Dell XPS 18 Portable All-in-One: Haswell Reloaded

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PCMark & 3DMark Tests

Futuremark’s PCMark 7 benchmark includes a suite of tests designed to measure the way your computer would perform during typical tasks. It includes an Entertainment Suite, which offers gaming scenarios and tests its media playback capabilities. The benchmark also has a Creativity Suite, in which the system processes images and video. Other tools include the Computation Suite and the Storage Suite. The latter is capable of measure SSDs and hard drives, either individually, or as a whole.

Futuremark PCMark 7
Simulated Application Performance


Dell XPS 18 Portable AIO PCMark 7

Right off the bat, we get a broad picture of what Dell's upgrades bring to the table. Notice that the previous XPS 18 Portable we reviewed last summer turned in a middling score in PCMark 7, a benchmark that leans heavily on storage performance. That wasn't bad considering the combination of a 5400 RPM hard drive supplemented with a 32GB mSATA solid state drive, but the late 2014 model reviewed here does even better.

It scored more than a 1,000 points higher than the previous model, putting it in second place and within view of the top spot. A dedicated SSD -- especially a fast one -- is certainly the way to go for optimum performance, and the upgrade to a faster, newer generation processor paid dividends as well.

Futuremark 3DMark 11
Simulated Gaming Benchmark

As a gaming benchmark, 3DMark 11 puts extra emphasis on your system’s handling of DirectX 11. But it measures more than the graphics card’s performance (the processor can make a big difference to a score, for example) and is a good way to get a feel for a system both as a gaming PC and as a general-use computer. Futuremark recently updated 3DMark 11 to support Windows 8, so if you plan to run this test on your own Windows 8 system, be sure to get the latest version.

Dell XPS 18 Portable AIO 3DMark 11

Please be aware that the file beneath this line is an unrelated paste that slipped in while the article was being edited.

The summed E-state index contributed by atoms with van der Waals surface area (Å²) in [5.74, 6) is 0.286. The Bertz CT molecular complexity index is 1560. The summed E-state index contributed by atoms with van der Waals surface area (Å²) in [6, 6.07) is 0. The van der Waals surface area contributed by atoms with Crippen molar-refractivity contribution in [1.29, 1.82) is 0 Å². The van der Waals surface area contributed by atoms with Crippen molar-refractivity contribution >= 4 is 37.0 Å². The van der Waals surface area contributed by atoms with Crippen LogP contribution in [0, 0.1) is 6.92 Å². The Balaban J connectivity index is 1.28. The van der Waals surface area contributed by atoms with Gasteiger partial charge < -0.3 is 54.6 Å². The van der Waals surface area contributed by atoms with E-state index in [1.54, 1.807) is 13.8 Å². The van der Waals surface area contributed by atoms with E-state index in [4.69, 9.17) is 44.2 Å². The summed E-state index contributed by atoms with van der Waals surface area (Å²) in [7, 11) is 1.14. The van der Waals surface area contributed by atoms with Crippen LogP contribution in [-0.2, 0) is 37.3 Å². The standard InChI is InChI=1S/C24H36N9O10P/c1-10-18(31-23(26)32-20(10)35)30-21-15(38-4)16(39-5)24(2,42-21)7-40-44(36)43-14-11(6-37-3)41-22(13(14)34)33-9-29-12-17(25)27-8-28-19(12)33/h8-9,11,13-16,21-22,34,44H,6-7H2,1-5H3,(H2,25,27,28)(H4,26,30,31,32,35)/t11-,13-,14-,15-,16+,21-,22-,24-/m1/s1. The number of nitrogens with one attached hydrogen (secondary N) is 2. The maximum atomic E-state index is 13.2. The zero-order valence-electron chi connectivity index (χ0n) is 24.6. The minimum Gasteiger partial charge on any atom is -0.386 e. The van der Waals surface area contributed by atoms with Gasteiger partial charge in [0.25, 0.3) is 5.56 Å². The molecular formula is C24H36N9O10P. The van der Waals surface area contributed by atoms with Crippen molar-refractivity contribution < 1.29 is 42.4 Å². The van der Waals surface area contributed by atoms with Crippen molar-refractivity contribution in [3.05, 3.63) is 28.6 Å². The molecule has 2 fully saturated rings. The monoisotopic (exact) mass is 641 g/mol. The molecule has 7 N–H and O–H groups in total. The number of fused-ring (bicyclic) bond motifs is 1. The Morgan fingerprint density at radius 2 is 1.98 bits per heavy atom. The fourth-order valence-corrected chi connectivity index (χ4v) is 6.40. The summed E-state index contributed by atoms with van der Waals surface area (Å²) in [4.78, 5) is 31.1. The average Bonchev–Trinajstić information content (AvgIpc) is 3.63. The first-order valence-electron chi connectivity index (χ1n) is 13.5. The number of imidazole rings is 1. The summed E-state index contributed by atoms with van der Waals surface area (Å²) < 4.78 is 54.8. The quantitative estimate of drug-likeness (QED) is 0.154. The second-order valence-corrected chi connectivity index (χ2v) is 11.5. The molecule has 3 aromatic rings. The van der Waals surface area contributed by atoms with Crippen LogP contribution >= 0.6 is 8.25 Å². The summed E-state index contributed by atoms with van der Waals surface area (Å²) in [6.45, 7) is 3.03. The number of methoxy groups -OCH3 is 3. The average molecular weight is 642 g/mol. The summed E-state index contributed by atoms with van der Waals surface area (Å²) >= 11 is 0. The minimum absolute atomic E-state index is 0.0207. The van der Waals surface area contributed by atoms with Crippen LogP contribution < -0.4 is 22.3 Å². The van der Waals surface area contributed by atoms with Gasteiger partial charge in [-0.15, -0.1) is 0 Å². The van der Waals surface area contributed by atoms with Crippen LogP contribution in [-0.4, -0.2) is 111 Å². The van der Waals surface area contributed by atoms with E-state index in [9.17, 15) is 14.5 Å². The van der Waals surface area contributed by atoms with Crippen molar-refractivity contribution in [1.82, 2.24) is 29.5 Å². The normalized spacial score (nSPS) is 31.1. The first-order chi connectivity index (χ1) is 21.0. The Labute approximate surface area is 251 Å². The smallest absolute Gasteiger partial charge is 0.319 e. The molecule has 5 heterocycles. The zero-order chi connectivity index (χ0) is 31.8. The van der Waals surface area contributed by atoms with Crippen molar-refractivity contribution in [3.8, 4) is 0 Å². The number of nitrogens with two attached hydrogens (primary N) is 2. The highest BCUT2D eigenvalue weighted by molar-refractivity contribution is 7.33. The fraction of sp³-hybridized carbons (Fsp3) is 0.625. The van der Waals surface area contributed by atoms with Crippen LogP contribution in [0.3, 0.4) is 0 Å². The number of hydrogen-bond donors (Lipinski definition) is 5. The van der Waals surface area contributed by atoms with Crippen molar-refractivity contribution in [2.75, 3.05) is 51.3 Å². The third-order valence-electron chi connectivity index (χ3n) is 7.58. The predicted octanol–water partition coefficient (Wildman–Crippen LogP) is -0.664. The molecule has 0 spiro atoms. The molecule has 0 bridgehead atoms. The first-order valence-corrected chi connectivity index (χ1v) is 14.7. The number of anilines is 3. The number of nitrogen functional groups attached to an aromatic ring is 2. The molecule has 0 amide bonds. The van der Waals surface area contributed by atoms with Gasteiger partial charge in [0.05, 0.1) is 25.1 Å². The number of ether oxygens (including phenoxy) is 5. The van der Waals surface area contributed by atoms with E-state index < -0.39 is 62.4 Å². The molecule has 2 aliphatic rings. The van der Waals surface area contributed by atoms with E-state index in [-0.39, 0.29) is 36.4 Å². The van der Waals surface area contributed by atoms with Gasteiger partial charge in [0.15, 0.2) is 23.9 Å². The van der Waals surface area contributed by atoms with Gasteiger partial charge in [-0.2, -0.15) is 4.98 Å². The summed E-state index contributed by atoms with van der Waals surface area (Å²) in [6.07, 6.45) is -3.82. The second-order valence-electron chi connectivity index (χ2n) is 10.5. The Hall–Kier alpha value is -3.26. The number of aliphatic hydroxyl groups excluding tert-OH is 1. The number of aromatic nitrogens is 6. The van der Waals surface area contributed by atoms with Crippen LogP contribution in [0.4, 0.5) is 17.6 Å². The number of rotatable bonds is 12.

While there have been upgrades to the CPU and storage, the XPS 18 Portable still relies on integrated graphics, so it's no surprise that our test system scored below other all-in-one machines with discrete GPUs. As we'll see later on, this isn't a PC that's geared towards high-end gaming.

That said, the new flagship does show some pixel pushing promise. In 3DMark 11, it scored 72 percent higher than the previous model, part of which is due to the bump up to Intel HD Graphics 4400.

Futuremark PCMark 8
Simulated Application Performance
Futuremark recently launched PCMark 8, which has several separate benchmarks. The Home test measures a system's ability to handle basic tasks: video chatting, web browsing, photo editing, an similar day-to-day activities. The test is designed to be run on just about any Windows 7 or 8 computer. The Creative test offers some of the same types of tasks, but puts more stress on the system and is meant for mid-range and higher-end PCs. The Work test simulates the workflow of a typical office user. And the Storage test - you guessed it - benchmark's your computer's data storage performance. 

Dell XPS 18 Portable AIO PCMark 8 Home Accelerated

Dell XPS 18 Portable AIO PCMark 8 Work Accelerated

Dell XPS 18 Portable AIO PCMark 8 Creative Accelerated

Dell XPS 18 Portable AIO PCMark 8 Creative Accelerated

Since it's a relatively new benchmark, we don't have enough all-in-one comparison points to flesh out a graph, though we're including the results of the XPS 18 Portable here both for future reference and in case you want to run your own comparisons at home.

From what we have seen, however, the scores above are where they should be based on the hardware inside. In other words, there are not troubling outliers that could mean something is amiss or misfiring.

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